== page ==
Australians Invited to Name and Shame Poor Mobile Apps
Published on: 5th Nov 2012
Note -- this news article is more than a year old.
Australians will be invited to name and shame dodgy mobile apps as part of a new inquiry by the Commonwealth Government's Consumer Affairs Advisory Council (CCAAC) the Assistant Treasurer David Bradbury has announced.
CCAAC will look at the current app markets in Australia, the adequacy of information disclosed to consumers about the costs associated when downloading and using digital content, including apps, and actions that can be taken by consumers, industry and governments to help improve consumer experiences.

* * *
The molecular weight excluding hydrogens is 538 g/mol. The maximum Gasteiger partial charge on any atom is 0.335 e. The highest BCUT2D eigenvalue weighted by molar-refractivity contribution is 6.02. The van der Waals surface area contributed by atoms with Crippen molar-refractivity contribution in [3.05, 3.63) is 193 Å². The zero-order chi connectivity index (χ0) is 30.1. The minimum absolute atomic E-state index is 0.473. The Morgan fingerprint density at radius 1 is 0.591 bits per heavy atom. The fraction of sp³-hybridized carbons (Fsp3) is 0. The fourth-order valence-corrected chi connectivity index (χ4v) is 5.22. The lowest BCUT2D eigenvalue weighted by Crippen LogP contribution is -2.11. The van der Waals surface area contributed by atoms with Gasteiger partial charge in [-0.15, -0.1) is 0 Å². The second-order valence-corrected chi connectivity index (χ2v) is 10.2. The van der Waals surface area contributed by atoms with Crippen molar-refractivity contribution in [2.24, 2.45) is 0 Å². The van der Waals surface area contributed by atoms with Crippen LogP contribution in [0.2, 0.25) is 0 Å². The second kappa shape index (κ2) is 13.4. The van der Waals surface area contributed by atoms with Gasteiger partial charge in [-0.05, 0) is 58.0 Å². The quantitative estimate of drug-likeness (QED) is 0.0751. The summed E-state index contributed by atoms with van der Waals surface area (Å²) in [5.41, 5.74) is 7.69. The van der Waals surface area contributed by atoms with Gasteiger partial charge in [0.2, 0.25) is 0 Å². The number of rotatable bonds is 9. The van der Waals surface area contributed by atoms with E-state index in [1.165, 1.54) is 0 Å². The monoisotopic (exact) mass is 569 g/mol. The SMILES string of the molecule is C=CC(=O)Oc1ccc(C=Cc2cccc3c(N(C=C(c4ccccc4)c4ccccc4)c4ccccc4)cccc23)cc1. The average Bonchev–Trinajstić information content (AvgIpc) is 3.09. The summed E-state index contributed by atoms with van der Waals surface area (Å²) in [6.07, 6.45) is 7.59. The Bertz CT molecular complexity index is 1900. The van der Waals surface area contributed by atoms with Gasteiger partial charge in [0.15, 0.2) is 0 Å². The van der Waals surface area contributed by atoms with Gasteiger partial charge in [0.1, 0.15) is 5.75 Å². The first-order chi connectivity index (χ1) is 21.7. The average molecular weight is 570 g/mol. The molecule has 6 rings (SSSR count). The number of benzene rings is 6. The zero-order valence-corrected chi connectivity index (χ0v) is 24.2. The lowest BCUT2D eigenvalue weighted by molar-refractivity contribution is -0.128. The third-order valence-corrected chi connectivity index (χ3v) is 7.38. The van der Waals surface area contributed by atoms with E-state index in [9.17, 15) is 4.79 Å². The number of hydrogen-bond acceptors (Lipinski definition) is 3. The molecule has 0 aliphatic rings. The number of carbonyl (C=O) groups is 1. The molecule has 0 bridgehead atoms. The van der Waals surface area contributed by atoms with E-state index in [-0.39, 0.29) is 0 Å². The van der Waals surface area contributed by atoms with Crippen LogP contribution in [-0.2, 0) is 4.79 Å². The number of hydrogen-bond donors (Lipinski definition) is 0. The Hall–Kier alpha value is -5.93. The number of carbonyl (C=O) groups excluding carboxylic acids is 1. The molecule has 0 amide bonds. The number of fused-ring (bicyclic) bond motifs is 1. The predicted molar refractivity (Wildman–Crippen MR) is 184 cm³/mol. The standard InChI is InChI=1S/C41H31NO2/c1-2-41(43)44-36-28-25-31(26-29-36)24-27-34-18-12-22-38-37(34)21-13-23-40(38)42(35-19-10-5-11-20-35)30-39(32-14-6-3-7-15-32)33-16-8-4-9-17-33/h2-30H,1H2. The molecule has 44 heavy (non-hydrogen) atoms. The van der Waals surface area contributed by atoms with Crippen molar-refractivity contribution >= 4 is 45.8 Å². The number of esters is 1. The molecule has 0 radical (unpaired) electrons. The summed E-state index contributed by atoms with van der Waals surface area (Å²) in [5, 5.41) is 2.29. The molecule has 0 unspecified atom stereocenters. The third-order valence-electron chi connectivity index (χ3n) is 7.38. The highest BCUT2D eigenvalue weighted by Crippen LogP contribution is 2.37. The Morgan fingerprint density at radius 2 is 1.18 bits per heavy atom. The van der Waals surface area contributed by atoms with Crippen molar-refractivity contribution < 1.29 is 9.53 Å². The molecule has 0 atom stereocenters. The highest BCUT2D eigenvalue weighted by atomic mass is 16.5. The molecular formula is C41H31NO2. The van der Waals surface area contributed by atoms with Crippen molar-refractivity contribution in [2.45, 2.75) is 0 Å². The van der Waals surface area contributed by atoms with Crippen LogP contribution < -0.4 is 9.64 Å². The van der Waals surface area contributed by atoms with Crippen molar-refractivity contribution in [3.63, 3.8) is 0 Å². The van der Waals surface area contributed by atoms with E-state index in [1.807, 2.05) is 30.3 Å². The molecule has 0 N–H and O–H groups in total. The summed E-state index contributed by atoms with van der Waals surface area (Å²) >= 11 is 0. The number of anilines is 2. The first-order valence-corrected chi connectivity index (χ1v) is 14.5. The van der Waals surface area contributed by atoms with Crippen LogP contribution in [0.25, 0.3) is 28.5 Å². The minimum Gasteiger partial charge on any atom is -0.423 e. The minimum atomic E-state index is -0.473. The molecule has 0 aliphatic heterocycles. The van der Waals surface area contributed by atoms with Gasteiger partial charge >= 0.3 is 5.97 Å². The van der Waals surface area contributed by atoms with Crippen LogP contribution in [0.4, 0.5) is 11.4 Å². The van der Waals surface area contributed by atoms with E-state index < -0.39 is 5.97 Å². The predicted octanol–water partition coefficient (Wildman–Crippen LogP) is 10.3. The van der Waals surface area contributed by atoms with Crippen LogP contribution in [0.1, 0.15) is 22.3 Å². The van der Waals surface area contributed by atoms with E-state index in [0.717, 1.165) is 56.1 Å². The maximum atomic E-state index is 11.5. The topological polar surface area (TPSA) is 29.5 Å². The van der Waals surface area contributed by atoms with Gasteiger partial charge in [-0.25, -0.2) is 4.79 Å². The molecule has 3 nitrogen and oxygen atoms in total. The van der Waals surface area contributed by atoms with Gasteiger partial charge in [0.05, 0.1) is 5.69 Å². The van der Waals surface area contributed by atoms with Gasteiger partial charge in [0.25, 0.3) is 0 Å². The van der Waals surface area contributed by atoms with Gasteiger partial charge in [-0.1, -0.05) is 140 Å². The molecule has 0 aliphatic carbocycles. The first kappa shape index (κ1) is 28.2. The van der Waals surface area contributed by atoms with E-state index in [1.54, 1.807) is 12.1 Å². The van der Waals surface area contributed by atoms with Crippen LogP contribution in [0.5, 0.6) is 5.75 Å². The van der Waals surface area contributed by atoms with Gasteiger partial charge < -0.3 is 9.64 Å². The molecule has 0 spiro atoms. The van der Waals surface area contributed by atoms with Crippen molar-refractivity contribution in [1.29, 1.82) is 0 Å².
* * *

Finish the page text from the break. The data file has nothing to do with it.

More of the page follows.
"In a very short period of time, new mobile devices like smartphones and tablets have changed the way consumers engage in commerce," said Mr Bradbury. "The pace of this technological innovation is driving entrepreneurs to use these new devices to come up with more and better ways to sell their wares to consumers."
"At the same time though, some consumers have raised concerns about aspects of mobile commerce, particularly where purchases can be made without much difficulty using stored credit card data."
"More and more people are downloading digital content like books, music, magazines and movies directly to their devices, while 'apps' are being used as virtual shopfronts to acquire goods and services.
"Apps are also increasingly relying on 'in-app' purchases and subscriptions, particularly common in games that may be played by children."
"Some of these apps are causing consumers great frustration and cost, and this inquiry will help to name and shame some of the worst offenders."
The Terms of Reference for the inquiry can be found on the new CCAAC website, www.ccaac.gov.au
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